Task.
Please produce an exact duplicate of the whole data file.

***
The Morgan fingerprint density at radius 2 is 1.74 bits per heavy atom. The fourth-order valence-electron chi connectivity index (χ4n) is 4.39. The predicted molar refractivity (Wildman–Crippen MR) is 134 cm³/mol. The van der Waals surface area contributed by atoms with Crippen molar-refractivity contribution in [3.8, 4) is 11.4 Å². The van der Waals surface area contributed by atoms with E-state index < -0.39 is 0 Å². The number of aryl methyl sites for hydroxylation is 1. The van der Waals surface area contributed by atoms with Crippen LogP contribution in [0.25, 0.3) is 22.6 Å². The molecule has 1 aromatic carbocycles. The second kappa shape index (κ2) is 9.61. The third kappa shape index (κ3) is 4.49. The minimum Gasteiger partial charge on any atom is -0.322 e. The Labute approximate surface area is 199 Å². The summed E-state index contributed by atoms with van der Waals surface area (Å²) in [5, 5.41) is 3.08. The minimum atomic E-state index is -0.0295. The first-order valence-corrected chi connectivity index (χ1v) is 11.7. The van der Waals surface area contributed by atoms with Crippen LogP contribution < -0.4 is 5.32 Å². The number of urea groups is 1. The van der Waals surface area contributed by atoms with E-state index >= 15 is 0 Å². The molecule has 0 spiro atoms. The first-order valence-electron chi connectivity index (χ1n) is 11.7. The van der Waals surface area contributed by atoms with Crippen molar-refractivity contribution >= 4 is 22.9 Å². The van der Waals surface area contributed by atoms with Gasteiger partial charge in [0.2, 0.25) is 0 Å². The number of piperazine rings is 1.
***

The Morgan fingerprint density at radius 2 is 1.74 bits per heavy atom. The fourth-order valence-electron chi connectivity index (χ4n) is 4.39. The predicted molar refractivity (Wildman–Crippen MR) is 134 cm³/mol. The van der Waals surface area contributed by atoms with Crippen molar-refractivity contribution in [3.8, 4) is 11.4 Å². The van der Waals surface area contributed by atoms with E-state index < -0.39 is 0 Å². The number of aryl methyl sites for hydroxylation is 1. The van der Waals surface area contributed by atoms with Crippen LogP contribution in [0.25, 0.3) is 22.6 Å². The molecule has 1 aromatic carbocycles. The second kappa shape index (κ2) is 9.61. The third kappa shape index (κ3) is 4.49. The minimum Gasteiger partial charge on any atom is -0.322 e. The Labute approximate surface area is 199 Å². The summed E-state index contributed by atoms with van der Waals surface area (Å²) in [5, 5.41) is 3.08. The minimum atomic E-state index is -0.0295. The first-order valence-corrected chi connectivity index (χ1v) is 11.7. The van der Waals surface area contributed by atoms with Crippen LogP contribution < -0.4 is 5.32 Å². The number of urea groups is 1. The van der Waals surface area contributed by atoms with E-state index >= 15 is 0 Å². The molecule has 0 spiro atoms. The first-order valence-electron chi connectivity index (χ1n) is 11.7. The van der Waals surface area contributed by atoms with Crippen molar-refractivity contribution >= 4 is 22.9 Å². The van der Waals surface area contributed by atoms with Gasteiger partial charge in [0.2, 0.25) is 0 Å². The number of piperazine rings is 1.